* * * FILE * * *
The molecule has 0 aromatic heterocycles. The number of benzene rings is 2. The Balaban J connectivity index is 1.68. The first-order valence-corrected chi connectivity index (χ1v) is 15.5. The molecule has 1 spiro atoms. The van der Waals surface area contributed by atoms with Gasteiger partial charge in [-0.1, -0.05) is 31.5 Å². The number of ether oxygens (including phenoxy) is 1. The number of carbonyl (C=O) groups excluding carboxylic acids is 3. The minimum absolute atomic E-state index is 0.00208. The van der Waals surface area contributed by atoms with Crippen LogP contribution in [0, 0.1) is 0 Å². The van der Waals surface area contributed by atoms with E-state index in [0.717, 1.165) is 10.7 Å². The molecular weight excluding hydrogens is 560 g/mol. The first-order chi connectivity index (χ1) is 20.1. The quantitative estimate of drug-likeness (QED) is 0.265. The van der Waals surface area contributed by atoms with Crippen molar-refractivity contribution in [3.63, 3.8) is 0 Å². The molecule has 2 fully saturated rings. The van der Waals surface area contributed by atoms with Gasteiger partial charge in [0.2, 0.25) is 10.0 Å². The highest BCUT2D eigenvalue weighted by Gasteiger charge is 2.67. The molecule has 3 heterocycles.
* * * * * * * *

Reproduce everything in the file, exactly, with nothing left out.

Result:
The molecule has 0 aromatic heterocycles. The number of benzene rings is 2. The Balaban J connectivity index is 1.68. The first-order valence-corrected chi connectivity index (χ1v) is 15.5. The molecule has 1 spiro atoms. The van der Waals surface area contributed by atoms with Gasteiger partial charge in [-0.1, -0.05) is 31.5 Å². The number of ether oxygens (including phenoxy) is 1. The number of carbonyl (C=O) groups excluding carboxylic acids is 3. The minimum absolute atomic E-state index is 0.00208. The van der Waals surface area contributed by atoms with Crippen LogP contribution in [0, 0.1) is 0 Å². The van der Waals surface area contributed by atoms with E-state index in [0.717, 1.165) is 10.7 Å². The molecular weight excluding hydrogens is 560 g/mol. The first-order chi connectivity index (χ1) is 20.1. The quantitative estimate of drug-likeness (QED) is 0.265. The van der Waals surface area contributed by atoms with Crippen molar-refractivity contribution in [3.63, 3.8) is 0 Å². The molecule has 2 fully saturated rings. The van der Waals surface area contributed by atoms with Gasteiger partial charge in [0.2, 0.25) is 10.0 Å². The highest BCUT2D eigenvalue weighted by Gasteiger charge is 2.67. The molecule has 3 heterocycles.